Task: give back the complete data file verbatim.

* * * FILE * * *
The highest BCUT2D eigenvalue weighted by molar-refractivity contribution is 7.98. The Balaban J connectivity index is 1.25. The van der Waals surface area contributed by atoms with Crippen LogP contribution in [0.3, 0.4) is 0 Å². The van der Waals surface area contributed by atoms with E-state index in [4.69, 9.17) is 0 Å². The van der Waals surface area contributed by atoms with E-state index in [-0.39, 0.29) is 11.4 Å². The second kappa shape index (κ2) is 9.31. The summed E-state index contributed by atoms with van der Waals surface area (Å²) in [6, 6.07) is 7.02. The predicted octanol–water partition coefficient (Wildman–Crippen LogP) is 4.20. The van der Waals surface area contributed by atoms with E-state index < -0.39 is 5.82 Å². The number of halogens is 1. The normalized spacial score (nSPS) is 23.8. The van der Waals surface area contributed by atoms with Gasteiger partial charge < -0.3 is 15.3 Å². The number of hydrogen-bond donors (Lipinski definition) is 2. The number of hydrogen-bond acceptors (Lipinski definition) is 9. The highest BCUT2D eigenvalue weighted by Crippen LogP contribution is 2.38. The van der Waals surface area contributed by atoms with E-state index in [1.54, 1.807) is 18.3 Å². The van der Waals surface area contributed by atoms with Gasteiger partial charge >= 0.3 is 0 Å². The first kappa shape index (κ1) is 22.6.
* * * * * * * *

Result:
The highest BCUT2D eigenvalue weighted by molar-refractivity contribution is 7.98. The Balaban J connectivity index is 1.25. The van der Waals surface area contributed by atoms with Crippen LogP contribution in [0.3, 0.4) is 0 Å². The van der Waals surface area contributed by atoms with E-state index in [4.69, 9.17) is 0 Å². The van der Waals surface area contributed by atoms with E-state index in [-0.39, 0.29) is 11.4 Å². The second kappa shape index (κ2) is 9.31. The summed E-state index contributed by atoms with van der Waals surface area (Å²) in [6, 6.07) is 7.02. The predicted octanol–water partition coefficient (Wildman–Crippen LogP) is 4.20. The van der Waals surface area contributed by atoms with E-state index < -0.39 is 5.82 Å². The number of halogens is 1. The normalized spacial score (nSPS) is 23.8. The van der Waals surface area contributed by atoms with Gasteiger partial charge < -0.3 is 15.3 Å². The number of hydrogen-bond donors (Lipinski definition) is 2. The number of hydrogen-bond acceptors (Lipinski definition) is 9. The highest BCUT2D eigenvalue weighted by Crippen LogP contribution is 2.38. The van der Waals surface area contributed by atoms with E-state index in [1.54, 1.807) is 18.3 Å². The van der Waals surface area contributed by atoms with Gasteiger partial charge >= 0.3 is 0 Å². The first kappa shape index (κ1) is 22.6.